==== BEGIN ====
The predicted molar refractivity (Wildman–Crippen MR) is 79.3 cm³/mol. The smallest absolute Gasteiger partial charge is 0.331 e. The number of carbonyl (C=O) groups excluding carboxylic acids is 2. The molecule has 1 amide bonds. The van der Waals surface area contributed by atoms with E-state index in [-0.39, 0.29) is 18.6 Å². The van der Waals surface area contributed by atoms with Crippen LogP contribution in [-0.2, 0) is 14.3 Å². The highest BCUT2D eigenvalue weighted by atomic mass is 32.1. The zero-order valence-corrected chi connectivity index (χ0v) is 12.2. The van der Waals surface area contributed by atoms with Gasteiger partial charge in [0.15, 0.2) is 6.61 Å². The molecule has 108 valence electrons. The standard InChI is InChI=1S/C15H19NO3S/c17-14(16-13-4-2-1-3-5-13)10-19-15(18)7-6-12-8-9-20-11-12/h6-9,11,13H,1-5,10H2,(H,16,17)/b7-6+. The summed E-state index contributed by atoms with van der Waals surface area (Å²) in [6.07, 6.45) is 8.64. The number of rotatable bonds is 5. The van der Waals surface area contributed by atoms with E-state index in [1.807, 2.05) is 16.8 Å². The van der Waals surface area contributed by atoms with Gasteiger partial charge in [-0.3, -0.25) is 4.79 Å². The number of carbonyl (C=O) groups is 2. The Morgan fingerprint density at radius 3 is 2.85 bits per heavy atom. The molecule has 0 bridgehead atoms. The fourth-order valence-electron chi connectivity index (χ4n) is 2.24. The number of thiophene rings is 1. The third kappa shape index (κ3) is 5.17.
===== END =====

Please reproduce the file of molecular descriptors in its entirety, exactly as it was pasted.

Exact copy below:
The predicted molar refractivity (Wildman–Crippen MR) is 79.3 cm³/mol. The smallest absolute Gasteiger partial charge is 0.331 e. The number of carbonyl (C=O) groups excluding carboxylic acids is 2. The molecule has 1 amide bonds. The van der Waals surface area contributed by atoms with E-state index in [-0.39, 0.29) is 18.6 Å². The van der Waals surface area contributed by atoms with Crippen LogP contribution in [-0.2, 0) is 14.3 Å². The highest BCUT2D eigenvalue weighted by atomic mass is 32.1. The zero-order valence-corrected chi connectivity index (χ0v) is 12.2. The van der Waals surface area contributed by atoms with Gasteiger partial charge in [0.15, 0.2) is 6.61 Å². The molecule has 108 valence electrons. The standard InChI is InChI=1S/C15H19NO3S/c17-14(16-13-4-2-1-3-5-13)10-19-15(18)7-6-12-8-9-20-11-12/h6-9,11,13H,1-5,10H2,(H,16,17)/b7-6+. The summed E-state index contributed by atoms with van der Waals surface area (Å²) in [6.07, 6.45) is 8.64. The number of rotatable bonds is 5. The van der Waals surface area contributed by atoms with E-state index in [1.807, 2.05) is 16.8 Å². The van der Waals surface area contributed by atoms with Gasteiger partial charge in [-0.3, -0.25) is 4.79 Å². The number of carbonyl (C=O) groups is 2. The Morgan fingerprint density at radius 3 is 2.85 bits per heavy atom. The molecule has 0 bridgehead atoms. The fourth-order valence-electron chi connectivity index (χ4n) is 2.24. The number of thiophene rings is 1. The third kappa shape index (κ3) is 5.17.